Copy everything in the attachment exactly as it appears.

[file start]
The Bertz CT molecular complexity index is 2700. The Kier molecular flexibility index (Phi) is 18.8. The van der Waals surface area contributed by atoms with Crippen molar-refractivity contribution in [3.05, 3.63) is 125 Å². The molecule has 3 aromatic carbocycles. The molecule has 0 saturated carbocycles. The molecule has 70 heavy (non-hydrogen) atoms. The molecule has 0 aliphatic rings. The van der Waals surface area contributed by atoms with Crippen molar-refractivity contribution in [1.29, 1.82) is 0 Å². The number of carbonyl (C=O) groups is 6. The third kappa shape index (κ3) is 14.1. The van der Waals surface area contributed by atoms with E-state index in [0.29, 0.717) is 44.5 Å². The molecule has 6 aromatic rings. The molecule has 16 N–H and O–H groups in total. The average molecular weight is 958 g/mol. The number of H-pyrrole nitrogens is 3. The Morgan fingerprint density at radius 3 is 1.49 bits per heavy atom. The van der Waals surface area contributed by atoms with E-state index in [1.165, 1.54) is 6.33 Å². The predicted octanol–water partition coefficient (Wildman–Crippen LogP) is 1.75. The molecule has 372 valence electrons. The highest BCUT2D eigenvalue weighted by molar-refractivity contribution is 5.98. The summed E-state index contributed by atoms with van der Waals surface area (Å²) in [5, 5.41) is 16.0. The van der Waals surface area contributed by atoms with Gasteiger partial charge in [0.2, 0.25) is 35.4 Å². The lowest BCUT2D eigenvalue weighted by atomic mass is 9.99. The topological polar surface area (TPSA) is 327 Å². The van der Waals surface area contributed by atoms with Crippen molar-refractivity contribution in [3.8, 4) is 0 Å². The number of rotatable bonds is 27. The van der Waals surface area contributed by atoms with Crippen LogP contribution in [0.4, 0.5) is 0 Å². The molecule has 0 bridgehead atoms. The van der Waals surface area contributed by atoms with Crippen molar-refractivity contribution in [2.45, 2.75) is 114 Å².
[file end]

The Bertz CT molecular complexity index is 2700. The Kier molecular flexibility index (Phi) is 18.8. The van der Waals surface area contributed by atoms with Crippen molar-refractivity contribution in [3.05, 3.63) is 125 Å². The molecule has 3 aromatic carbocycles. The molecule has 0 saturated carbocycles. The molecule has 70 heavy (non-hydrogen) atoms. The molecule has 0 aliphatic rings. The van der Waals surface area contributed by atoms with Crippen molar-refractivity contribution in [1.29, 1.82) is 0 Å². The number of carbonyl (C=O) groups is 6. The third kappa shape index (κ3) is 14.1. The van der Waals surface area contributed by atoms with E-state index in [0.29, 0.717) is 44.5 Å². The molecule has 6 aromatic rings. The molecule has 16 N–H and O–H groups in total. The average molecular weight is 958 g/mol. The number of H-pyrrole nitrogens is 3. The Morgan fingerprint density at radius 3 is 1.49 bits per heavy atom. The van der Waals surface area contributed by atoms with E-state index in [1.165, 1.54) is 6.33 Å². The predicted octanol–water partition coefficient (Wildman–Crippen LogP) is 1.75. The molecule has 372 valence electrons. The highest BCUT2D eigenvalue weighted by molar-refractivity contribution is 5.98. The summed E-state index contributed by atoms with van der Waals surface area (Å²) in [5, 5.41) is 16.0. The van der Waals surface area contributed by atoms with Gasteiger partial charge in [0.2, 0.25) is 35.4 Å². The lowest BCUT2D eigenvalue weighted by atomic mass is 9.99. The topological polar surface area (TPSA) is 327 Å². The van der Waals surface area contributed by atoms with Crippen molar-refractivity contribution in [3.8, 4) is 0 Å². The number of rotatable bonds is 27. The van der Waals surface area contributed by atoms with Crippen LogP contribution in [0.4, 0.5) is 0 Å². The molecule has 0 bridgehead atoms. The van der Waals surface area contributed by atoms with Crippen molar-refractivity contribution in [2.45, 2.75) is 114 Å².